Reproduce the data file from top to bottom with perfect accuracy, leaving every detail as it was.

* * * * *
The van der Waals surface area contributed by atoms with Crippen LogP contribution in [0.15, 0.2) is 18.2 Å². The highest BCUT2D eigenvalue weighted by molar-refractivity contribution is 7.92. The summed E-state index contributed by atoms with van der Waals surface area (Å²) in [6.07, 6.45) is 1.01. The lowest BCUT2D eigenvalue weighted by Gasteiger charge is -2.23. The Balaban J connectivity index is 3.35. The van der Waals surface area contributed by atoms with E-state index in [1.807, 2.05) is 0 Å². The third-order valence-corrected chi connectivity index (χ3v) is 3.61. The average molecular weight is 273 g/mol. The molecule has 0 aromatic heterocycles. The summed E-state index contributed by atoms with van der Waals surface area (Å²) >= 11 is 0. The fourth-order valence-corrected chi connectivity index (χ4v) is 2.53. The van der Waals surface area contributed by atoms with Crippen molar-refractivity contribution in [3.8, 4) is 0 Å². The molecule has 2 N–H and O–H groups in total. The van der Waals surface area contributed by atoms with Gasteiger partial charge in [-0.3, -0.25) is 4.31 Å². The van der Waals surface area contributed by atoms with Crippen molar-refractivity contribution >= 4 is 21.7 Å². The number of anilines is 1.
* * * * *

The van der Waals surface area contributed by atoms with Crippen LogP contribution in [0.15, 0.2) is 18.2 Å². The highest BCUT2D eigenvalue weighted by molar-refractivity contribution is 7.92. The summed E-state index contributed by atoms with van der Waals surface area (Å²) in [6.07, 6.45) is 1.01. The lowest BCUT2D eigenvalue weighted by Gasteiger charge is -2.23. The Balaban J connectivity index is 3.35. The van der Waals surface area contributed by atoms with E-state index in [1.807, 2.05) is 0 Å². The third-order valence-corrected chi connectivity index (χ3v) is 3.61. The average molecular weight is 273 g/mol. The molecule has 0 aromatic heterocycles. The summed E-state index contributed by atoms with van der Waals surface area (Å²) >= 11 is 0. The fourth-order valence-corrected chi connectivity index (χ4v) is 2.53. The van der Waals surface area contributed by atoms with Crippen molar-refractivity contribution in [3.8, 4) is 0 Å². The molecule has 2 N–H and O–H groups in total. The van der Waals surface area contributed by atoms with Gasteiger partial charge in [-0.3, -0.25) is 4.31 Å². The van der Waals surface area contributed by atoms with Crippen molar-refractivity contribution >= 4 is 21.7 Å². The number of anilines is 1.